But most of all, Strange.
Love is Strange is a Drama, directed by Ira Sachs, that depicts of the hardships that same-sex couple, Ben and George, (John Lithgow and Alfred Molina) face following their legal unification.
Usually there is a marriage, a honeymoon and both parties move into the same house where they will remain unless they decide to relocate, or they separate. In this case Ben and George have been co-habiting for years, but when George’s job as a music teacher in a Catholic school is plucked from his grasp by authorities that disapprove of the gay wedding the couple are forced to reside in separate households.
Ira Sachs uses ‘Love is Strange’ as a platform to showcase how marriage is not purely between the 2 individuals that are “gettin’ hitched” it is, in fact, between 2 families, family friends, etc. Ben and George’s family and friends find that their dedication is tested much sooner than they had ever anticipated.
The two ‘lucky’ families that are each asked to house one half of the newlyweds are Ben’s nephew, Elliot (Darren Burrows) and George’s cop friends, Ted (Cheyenne Jackson) and Roberto (Manny Perez). One of the many unfortunate realities of life that this film cleverly illustrates is how easy it is love our family and friends from afar but, when push comes to shove and we are compelled to remain in a confined space with them, for a prolonged period, we find that our love is ‘stretched’.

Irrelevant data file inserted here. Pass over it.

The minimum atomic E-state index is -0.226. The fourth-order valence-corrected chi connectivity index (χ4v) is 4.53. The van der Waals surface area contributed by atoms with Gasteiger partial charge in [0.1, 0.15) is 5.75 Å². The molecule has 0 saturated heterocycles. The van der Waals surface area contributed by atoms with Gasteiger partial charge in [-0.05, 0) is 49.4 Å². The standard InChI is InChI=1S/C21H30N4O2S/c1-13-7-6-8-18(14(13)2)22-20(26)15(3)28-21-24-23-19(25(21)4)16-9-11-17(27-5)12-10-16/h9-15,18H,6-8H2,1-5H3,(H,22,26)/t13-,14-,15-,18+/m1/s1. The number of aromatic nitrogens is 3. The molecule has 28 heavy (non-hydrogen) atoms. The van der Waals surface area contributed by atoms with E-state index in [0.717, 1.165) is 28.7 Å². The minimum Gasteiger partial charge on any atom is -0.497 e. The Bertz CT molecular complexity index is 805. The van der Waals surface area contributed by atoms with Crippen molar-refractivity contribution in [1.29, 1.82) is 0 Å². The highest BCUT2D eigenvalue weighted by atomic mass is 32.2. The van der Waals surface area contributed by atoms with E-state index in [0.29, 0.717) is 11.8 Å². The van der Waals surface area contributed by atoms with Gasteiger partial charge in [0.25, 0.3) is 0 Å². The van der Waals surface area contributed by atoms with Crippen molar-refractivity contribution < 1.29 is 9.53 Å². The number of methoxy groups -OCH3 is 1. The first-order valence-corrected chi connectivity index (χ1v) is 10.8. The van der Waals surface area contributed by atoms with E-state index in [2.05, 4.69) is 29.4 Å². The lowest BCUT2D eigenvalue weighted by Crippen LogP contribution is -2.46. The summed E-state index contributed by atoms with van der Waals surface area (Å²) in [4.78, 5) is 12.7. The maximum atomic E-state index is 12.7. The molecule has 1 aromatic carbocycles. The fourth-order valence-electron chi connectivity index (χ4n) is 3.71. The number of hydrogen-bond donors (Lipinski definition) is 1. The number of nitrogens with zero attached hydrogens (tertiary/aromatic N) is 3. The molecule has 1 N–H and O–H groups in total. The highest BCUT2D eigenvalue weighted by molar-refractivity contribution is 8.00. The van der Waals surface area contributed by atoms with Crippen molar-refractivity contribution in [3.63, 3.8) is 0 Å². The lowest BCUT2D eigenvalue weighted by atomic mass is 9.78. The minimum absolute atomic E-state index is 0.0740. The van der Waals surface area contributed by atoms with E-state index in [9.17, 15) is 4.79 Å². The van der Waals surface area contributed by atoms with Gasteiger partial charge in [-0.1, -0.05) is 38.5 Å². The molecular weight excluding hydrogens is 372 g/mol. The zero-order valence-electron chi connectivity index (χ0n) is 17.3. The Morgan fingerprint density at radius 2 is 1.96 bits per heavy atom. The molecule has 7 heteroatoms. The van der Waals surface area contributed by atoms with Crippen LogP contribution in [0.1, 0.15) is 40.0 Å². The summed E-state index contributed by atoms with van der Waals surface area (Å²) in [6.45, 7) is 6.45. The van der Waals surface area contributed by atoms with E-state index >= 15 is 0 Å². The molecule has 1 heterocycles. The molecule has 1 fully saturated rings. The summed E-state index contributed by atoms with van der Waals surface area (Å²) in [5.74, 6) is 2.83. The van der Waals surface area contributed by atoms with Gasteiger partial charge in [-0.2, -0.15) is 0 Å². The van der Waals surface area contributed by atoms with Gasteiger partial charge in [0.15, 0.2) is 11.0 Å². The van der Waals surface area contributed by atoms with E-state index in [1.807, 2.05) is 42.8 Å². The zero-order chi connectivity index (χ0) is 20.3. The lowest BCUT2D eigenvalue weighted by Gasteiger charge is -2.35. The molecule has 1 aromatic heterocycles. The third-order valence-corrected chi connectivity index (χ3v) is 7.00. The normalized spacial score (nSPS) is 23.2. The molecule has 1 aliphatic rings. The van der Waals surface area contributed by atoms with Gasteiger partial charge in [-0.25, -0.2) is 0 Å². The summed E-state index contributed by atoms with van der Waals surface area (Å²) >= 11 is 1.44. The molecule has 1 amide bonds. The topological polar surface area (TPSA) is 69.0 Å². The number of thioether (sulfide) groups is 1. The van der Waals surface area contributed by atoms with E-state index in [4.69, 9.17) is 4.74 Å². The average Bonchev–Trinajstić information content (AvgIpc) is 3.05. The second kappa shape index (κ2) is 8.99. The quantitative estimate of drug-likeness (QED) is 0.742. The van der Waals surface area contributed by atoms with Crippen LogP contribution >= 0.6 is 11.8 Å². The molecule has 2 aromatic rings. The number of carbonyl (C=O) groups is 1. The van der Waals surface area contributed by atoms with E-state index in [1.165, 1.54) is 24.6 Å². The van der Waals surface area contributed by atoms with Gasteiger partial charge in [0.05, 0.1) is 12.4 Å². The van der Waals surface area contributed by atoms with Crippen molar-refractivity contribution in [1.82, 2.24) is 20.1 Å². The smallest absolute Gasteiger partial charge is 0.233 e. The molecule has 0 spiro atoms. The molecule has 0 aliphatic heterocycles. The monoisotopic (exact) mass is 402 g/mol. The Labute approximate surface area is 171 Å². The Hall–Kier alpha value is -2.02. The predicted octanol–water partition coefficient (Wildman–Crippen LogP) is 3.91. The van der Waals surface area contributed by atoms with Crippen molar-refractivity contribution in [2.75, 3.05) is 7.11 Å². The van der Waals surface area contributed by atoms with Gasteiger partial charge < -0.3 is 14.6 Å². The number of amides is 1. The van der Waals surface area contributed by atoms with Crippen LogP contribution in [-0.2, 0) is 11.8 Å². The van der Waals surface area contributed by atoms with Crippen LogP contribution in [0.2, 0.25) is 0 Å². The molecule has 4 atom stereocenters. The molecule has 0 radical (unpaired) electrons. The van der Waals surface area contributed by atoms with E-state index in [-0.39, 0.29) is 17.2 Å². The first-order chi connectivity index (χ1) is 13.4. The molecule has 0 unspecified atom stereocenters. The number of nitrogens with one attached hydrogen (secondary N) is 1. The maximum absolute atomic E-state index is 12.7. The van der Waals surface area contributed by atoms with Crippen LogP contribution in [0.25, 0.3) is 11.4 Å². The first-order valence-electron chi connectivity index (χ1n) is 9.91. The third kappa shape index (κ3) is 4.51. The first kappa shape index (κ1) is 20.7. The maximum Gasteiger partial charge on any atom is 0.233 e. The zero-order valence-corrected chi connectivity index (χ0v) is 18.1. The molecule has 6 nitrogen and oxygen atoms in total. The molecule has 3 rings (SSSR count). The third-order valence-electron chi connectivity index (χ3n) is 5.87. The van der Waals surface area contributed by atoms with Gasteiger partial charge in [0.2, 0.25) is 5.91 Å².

Music is a fundamental component of the film. The beautiful combination of Beethoven’s and Chopin not only sets the mellow tone of the film, but also the pace. LiS is set in the buzzing chaos that is New York City and so the equable tempo of the soundtrack provides a wonderful contrast. Not only is the soundtrack itself heavenly, but it is cleverly intertwined in the film with regards to George’s story. Music is not only his job, but also his life. The piano concertos allow George to escape the harsh realities of his current position and instead appreciate what he has.
It sounds cheesy but I suppose the idea of escaping the unhappiness in our lives by losing ourselves in love, music, a book, etc. is, in itself, inherently cheesy. Love is Strange is an ode to long-standing relationships that continue to flourish, despite the plagues of ill-fortune that the participants face.
Love maybe strange, but sometimes it really is our sole comfort in the face of adversity.
Love is Strange is out in the UK now.